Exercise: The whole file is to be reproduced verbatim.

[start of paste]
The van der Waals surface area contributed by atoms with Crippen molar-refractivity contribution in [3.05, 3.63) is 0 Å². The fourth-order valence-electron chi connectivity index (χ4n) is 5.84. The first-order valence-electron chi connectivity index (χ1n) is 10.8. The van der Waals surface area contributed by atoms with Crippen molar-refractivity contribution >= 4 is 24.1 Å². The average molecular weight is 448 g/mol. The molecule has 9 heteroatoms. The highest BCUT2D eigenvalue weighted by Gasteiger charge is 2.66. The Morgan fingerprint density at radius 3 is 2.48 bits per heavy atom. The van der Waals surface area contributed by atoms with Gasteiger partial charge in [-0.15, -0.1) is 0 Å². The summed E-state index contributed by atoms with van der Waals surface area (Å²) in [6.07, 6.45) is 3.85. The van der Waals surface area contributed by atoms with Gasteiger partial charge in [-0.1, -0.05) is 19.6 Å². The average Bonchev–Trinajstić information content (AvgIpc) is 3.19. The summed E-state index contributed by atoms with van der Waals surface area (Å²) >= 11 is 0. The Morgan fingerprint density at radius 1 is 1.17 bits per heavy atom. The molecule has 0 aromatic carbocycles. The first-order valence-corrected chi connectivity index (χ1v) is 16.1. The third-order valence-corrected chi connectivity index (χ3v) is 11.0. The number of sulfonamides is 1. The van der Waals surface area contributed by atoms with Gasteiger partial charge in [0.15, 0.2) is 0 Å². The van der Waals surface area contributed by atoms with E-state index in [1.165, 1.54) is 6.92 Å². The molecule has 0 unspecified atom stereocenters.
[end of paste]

The van der Waals surface area contributed by atoms with Crippen molar-refractivity contribution in [3.05, 3.63) is 0 Å². The fourth-order valence-electron chi connectivity index (χ4n) is 5.84. The first-order valence-electron chi connectivity index (χ1n) is 10.8. The van der Waals surface area contributed by atoms with Crippen molar-refractivity contribution >= 4 is 24.1 Å². The average molecular weight is 448 g/mol. The molecule has 9 heteroatoms. The highest BCUT2D eigenvalue weighted by Gasteiger charge is 2.66. The Morgan fingerprint density at radius 3 is 2.48 bits per heavy atom. The van der Waals surface area contributed by atoms with Gasteiger partial charge in [-0.15, -0.1) is 0 Å². The summed E-state index contributed by atoms with van der Waals surface area (Å²) in [6.07, 6.45) is 3.85. The van der Waals surface area contributed by atoms with Gasteiger partial charge in [-0.1, -0.05) is 19.6 Å². The average Bonchev–Trinajstić information content (AvgIpc) is 3.19. The summed E-state index contributed by atoms with van der Waals surface area (Å²) >= 11 is 0. The Morgan fingerprint density at radius 1 is 1.17 bits per heavy atom. The molecule has 0 aromatic carbocycles. The first-order valence-corrected chi connectivity index (χ1v) is 16.1. The third-order valence-corrected chi connectivity index (χ3v) is 11.0. The number of sulfonamides is 1. The van der Waals surface area contributed by atoms with Gasteiger partial charge in [0.15, 0.2) is 0 Å². The van der Waals surface area contributed by atoms with E-state index in [1.165, 1.54) is 6.92 Å². The molecule has 0 unspecified atom stereocenters.